During recessions, there’s a phenomenon known as the ‘lipstick effect’, where instead of splurging on bigger and more expensive items, shoppers will buy smaller items like lipstick as a treat.
At the height of the pandemic when face coverings became compulsory in public settings, even lipstick sales took a plunge, but as restrictions have relaxed customers have started investing in their self-care routines – including beauty.
The UK beauty market, which was valued at £33.8 billion in 2020, is back in growth with GlobalData predicting a 2% sales uplift by 2025.
And with one of its biggest players – Debenhams – much diminished following its disappearance from the high street in 2020, there is significant market share up for grabs.
Richard Cristofoli, who was director of beauty, marketing and digital at Debenhams until September 2019, says the department store’s collapse has shaken up the beauty industry.
Cristofoli, who is now chief customer officer at Freemans Grattan Holdings, says: “I think everyone would agree beauty was probably the most successful part of the Debenhams proposition. It was over a quarter of Debenhams’ business.”
He says that Debenhams was the number one performer in premium cosmetics and in Cristofoli’s time at the business it also overtook Boots to become the biggest seller of premium skincare also.
Debenhams also had an impressive 1.3 million members of its Beauty Club loyalty scheme.
Plugging a Debenhams-sized hole
Unsurprisingly there are many retailers aiming to fill the gap left by Debenhams.
One such retailer is Harrods. Just months after Debenhams’ collapse, the retailer revealed it would rollout its standalone H Beauty format.
Since then, the luxury department store has opened five beauty stores, including the recently opened H Beauty at the Metrocentre, Gateshead.
Harrods director of home and beauty Annalise Fard says: “We are so excited to continue building beauty communities around these new cities, each with their own unique beauty cultures, as well as employing beauty-lovers across each community to represent the H beauty brand.”
And Harrods is not alone. Next, which bought Marie Claire’s beauty format Fabled from Ocado in 2019, has been expanding its beauty offer not just online, but in stores too with the rollout of its Next Home and Beauty format.
Meanwhile, Frasers Group’s Flannels opened a new store in Sheffield last July, which was the first to house the Flannels Beauty space.
Just a few months later the luxury department store followed this up with an all-new Beauty Edit at its Southampton store, with products from some of the biggest brands in bath, body, fragrance, skincare and cosmetics.
With the vision to disrupt the ‘London centric’ beauty market, Flannels plans to bring the best brands in beauty to a wider audience, with plans to open up to ten Beauty Edit concept spaces in key regional locations by 2025.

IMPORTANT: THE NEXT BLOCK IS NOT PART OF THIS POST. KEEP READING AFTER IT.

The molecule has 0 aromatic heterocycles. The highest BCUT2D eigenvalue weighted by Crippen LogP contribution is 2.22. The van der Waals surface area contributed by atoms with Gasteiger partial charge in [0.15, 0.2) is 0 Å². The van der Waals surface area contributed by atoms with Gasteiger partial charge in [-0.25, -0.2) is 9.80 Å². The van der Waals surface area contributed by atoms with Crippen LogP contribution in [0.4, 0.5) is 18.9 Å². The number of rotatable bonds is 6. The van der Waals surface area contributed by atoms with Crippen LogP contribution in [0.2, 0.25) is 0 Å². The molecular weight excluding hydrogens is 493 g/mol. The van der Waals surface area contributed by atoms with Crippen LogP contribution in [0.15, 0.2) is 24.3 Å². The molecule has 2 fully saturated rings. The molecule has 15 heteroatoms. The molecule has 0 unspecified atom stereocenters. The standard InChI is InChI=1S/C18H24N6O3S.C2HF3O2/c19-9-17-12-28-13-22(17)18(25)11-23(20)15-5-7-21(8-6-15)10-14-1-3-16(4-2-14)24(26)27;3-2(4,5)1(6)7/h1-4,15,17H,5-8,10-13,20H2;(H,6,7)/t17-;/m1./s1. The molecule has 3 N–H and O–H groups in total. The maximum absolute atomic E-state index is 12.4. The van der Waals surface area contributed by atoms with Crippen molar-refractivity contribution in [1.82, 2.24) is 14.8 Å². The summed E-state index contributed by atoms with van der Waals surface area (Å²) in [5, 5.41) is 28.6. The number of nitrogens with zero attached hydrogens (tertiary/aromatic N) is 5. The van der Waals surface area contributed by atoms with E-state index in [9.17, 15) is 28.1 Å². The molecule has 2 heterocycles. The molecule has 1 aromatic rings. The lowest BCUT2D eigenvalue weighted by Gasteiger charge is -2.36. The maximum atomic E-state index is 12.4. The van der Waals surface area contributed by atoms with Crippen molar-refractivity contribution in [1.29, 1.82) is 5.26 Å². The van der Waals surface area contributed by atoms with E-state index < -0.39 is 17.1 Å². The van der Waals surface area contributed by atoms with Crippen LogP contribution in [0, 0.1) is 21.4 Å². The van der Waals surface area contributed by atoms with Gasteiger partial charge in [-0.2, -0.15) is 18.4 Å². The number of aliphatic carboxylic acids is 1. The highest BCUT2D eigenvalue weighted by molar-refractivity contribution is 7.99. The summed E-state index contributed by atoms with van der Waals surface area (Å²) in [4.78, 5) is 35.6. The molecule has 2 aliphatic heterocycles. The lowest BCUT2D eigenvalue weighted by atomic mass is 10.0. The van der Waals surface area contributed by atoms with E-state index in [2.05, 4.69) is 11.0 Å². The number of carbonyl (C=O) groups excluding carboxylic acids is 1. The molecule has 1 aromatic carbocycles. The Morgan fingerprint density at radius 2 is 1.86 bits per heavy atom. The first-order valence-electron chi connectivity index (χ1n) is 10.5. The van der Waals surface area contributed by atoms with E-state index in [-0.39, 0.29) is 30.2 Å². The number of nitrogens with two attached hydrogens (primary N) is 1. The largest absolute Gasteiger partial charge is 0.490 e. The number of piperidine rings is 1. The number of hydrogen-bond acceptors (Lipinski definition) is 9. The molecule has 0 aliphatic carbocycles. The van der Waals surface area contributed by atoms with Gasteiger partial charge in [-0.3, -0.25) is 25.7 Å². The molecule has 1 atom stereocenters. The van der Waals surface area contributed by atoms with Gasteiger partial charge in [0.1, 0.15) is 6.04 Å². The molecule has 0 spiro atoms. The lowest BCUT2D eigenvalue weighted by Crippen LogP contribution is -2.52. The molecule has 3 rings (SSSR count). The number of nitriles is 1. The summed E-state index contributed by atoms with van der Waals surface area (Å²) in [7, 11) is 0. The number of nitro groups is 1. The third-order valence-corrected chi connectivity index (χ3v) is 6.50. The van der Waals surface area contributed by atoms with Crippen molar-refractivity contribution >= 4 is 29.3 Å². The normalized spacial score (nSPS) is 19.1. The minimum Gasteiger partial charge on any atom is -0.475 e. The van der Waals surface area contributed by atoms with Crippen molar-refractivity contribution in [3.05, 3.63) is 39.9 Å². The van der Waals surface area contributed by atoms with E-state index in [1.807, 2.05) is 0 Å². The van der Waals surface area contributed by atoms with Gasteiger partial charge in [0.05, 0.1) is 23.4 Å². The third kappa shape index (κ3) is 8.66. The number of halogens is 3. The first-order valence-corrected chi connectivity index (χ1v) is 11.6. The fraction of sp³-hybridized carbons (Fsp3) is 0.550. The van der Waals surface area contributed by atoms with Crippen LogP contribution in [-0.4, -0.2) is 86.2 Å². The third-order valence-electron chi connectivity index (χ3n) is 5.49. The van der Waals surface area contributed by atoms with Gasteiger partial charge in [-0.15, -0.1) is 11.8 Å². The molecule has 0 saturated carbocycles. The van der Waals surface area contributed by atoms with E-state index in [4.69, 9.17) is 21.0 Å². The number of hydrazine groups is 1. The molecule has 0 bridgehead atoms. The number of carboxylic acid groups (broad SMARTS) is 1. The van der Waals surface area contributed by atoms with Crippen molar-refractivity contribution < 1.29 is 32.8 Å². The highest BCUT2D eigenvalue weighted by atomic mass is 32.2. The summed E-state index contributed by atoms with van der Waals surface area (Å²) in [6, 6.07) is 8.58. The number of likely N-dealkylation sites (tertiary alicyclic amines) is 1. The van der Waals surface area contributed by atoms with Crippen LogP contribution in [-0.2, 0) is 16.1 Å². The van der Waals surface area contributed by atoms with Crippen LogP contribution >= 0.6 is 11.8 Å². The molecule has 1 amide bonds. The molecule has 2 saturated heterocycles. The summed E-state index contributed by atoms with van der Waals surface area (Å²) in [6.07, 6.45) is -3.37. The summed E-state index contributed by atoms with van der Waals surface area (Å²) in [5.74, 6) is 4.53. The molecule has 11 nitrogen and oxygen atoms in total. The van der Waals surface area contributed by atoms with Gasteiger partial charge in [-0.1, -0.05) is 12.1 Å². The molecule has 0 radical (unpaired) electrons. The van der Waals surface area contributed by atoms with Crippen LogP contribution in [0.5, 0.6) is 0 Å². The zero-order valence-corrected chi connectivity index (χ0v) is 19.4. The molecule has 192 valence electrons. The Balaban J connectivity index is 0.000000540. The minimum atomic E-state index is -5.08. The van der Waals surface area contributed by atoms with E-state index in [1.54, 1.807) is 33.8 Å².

Just this month its new Liverpool store opened with a dedicated ‘tweakments’ space, offering minimally invasive cosmetic surgery for shoppers in partnership with cosmeceutical brand Esho.
The in-store clinic houses a hydrafacial suite, laser suite and champagne recovery room.
Dr Esho, founder of Esho, says: “Flannels is evolving quickly and definitely disrupting the traditional approach to retail when it comes to its beauty offering. From incorporating the world’s first beauty changing rooms to creating a world-leading wellness floor.”
He adds that Flannels has made “a truly immersive experience” that will “transform the way we shop for beauty long term”.
It’s not just premium players that are making a play for beauty.
Sainsbury’s has been making over its beauty range, bringing in new brands such as Korres, Burt’s Bees and Dr PawPaw, and launching larger beauty departments in stores.
A selection of stores also have specially trained and dedicated beauty advisers, offering expert help to customers on the best beauty products for them.
The fact that Asda owner the Issa brothers were eyeing buying Boots with plans to open concessions inside its supermarkets shows the level of interest in the category across the grocery sector.
It’s no surprise as the big supermarkets hold a significant slice of the health and beauty market with Tesco trailing just Boots with 13.7% share and Sainsbury’s sitting on 6.9%.
The online beauty push
The pandemic stimulated a shift towards online shopping across the board, including in beauty.
Cristofoli says that beauty was “a late adopter to the digital marketplace”. When he took over Debenhams’ beauty division in 2017 online accounted for just 8% of sales.
“By the time I’d finished my time at Debenhams [in 2019], we doubled it to 16%,” he says.